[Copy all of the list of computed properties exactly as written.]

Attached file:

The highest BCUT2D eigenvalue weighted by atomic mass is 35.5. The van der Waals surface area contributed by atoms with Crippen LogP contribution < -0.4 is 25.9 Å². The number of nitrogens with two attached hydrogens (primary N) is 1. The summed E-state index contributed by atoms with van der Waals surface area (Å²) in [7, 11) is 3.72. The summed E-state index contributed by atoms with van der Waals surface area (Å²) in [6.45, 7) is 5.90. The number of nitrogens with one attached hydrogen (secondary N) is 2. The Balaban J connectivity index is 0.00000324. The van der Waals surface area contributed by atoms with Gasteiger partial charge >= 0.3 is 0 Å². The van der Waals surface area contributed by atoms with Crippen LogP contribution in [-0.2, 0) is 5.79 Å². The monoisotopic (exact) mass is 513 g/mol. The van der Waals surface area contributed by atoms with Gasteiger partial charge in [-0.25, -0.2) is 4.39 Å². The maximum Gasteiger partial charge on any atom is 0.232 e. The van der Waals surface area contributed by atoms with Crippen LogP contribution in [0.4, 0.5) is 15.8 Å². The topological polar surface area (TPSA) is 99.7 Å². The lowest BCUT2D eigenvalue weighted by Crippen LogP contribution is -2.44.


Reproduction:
The highest BCUT2D eigenvalue weighted by atomic mass is 35.5. The van der Waals surface area contributed by atoms with Crippen LogP contribution < -0.4 is 25.9 Å². The number of nitrogens with two attached hydrogens (primary N) is 1. The summed E-state index contributed by atoms with van der Waals surface area (Å²) in [7, 11) is 3.72. The summed E-state index contributed by atoms with van der Waals surface area (Å²) in [6.45, 7) is 5.90. The number of nitrogens with one attached hydrogen (secondary N) is 2. The Balaban J connectivity index is 0.00000324. The van der Waals surface area contributed by atoms with Gasteiger partial charge >= 0.3 is 0 Å². The van der Waals surface area contributed by atoms with Crippen LogP contribution in [-0.2, 0) is 5.79 Å². The monoisotopic (exact) mass is 513 g/mol. The van der Waals surface area contributed by atoms with Gasteiger partial charge in [-0.25, -0.2) is 4.39 Å². The maximum Gasteiger partial charge on any atom is 0.232 e. The van der Waals surface area contributed by atoms with Crippen LogP contribution in [0.4, 0.5) is 15.8 Å². The topological polar surface area (TPSA) is 99.7 Å². The lowest BCUT2D eigenvalue weighted by Crippen LogP contribution is -2.44.